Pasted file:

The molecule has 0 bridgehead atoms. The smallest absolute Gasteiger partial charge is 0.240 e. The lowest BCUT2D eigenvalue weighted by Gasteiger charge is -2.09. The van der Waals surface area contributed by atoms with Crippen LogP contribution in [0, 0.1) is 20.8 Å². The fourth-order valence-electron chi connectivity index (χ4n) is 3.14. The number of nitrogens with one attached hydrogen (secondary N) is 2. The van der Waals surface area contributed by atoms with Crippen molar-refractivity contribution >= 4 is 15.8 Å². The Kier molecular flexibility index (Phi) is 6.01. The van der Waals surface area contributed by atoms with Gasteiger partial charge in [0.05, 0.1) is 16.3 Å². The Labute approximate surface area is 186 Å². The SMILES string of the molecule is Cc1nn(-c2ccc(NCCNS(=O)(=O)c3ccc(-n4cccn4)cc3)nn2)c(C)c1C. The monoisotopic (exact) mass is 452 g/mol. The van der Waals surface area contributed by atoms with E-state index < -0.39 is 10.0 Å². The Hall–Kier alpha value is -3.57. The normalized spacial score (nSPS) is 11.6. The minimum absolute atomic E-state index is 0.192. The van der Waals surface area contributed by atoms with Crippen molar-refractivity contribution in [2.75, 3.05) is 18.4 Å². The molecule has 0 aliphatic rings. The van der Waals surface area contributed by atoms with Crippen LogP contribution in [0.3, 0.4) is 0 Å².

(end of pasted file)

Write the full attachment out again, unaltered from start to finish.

The molecule has 0 bridgehead atoms. The smallest absolute Gasteiger partial charge is 0.240 e. The lowest BCUT2D eigenvalue weighted by Gasteiger charge is -2.09. The van der Waals surface area contributed by atoms with Crippen LogP contribution in [0, 0.1) is 20.8 Å². The fourth-order valence-electron chi connectivity index (χ4n) is 3.14. The number of nitrogens with one attached hydrogen (secondary N) is 2. The van der Waals surface area contributed by atoms with Crippen molar-refractivity contribution >= 4 is 15.8 Å². The Kier molecular flexibility index (Phi) is 6.01. The van der Waals surface area contributed by atoms with Gasteiger partial charge in [0.05, 0.1) is 16.3 Å². The Labute approximate surface area is 186 Å². The SMILES string of the molecule is Cc1nn(-c2ccc(NCCNS(=O)(=O)c3ccc(-n4cccn4)cc3)nn2)c(C)c1C. The monoisotopic (exact) mass is 452 g/mol. The van der Waals surface area contributed by atoms with E-state index < -0.39 is 10.0 Å². The Hall–Kier alpha value is -3.57. The normalized spacial score (nSPS) is 11.6. The minimum absolute atomic E-state index is 0.192. The van der Waals surface area contributed by atoms with Crippen molar-refractivity contribution in [2.75, 3.05) is 18.4 Å². The molecule has 0 aliphatic rings. The van der Waals surface area contributed by atoms with Crippen LogP contribution in [0.3, 0.4) is 0 Å².